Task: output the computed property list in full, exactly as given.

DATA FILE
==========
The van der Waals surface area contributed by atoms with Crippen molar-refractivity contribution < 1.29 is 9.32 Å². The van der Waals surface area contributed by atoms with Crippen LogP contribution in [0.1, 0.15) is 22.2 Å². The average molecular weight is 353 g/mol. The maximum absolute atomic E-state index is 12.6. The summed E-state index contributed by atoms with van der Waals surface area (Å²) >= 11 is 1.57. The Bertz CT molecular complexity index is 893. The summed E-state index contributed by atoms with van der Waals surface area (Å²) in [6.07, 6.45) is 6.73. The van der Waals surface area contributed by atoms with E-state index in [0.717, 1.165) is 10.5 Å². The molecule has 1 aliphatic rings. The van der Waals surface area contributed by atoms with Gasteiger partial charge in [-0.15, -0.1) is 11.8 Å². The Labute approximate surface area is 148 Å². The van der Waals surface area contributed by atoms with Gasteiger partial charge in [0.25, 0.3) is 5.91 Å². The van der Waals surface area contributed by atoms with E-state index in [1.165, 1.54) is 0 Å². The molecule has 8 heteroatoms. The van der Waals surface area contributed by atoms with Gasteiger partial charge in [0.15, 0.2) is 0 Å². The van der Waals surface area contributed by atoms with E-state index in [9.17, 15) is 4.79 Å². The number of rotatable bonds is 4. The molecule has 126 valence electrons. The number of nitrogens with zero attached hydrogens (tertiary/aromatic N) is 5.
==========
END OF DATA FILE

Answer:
The van der Waals surface area contributed by atoms with Crippen molar-refractivity contribution < 1.29 is 9.32 Å². The van der Waals surface area contributed by atoms with Crippen LogP contribution in [0.1, 0.15) is 22.2 Å². The average molecular weight is 353 g/mol. The maximum absolute atomic E-state index is 12.6. The summed E-state index contributed by atoms with van der Waals surface area (Å²) >= 11 is 1.57. The Bertz CT molecular complexity index is 893. The summed E-state index contributed by atoms with van der Waals surface area (Å²) in [6.07, 6.45) is 6.73. The van der Waals surface area contributed by atoms with E-state index in [0.717, 1.165) is 10.5 Å². The molecule has 1 aliphatic rings. The van der Waals surface area contributed by atoms with Gasteiger partial charge in [-0.15, -0.1) is 11.8 Å². The Labute approximate surface area is 148 Å². The van der Waals surface area contributed by atoms with Gasteiger partial charge in [0.25, 0.3) is 5.91 Å². The van der Waals surface area contributed by atoms with E-state index in [1.165, 1.54) is 0 Å². The molecule has 8 heteroatoms. The van der Waals surface area contributed by atoms with Gasteiger partial charge in [0.15, 0.2) is 0 Å². The van der Waals surface area contributed by atoms with E-state index in [9.17, 15) is 4.79 Å². The number of rotatable bonds is 4. The molecule has 126 valence electrons. The number of nitrogens with zero attached hydrogens (tertiary/aromatic N) is 5.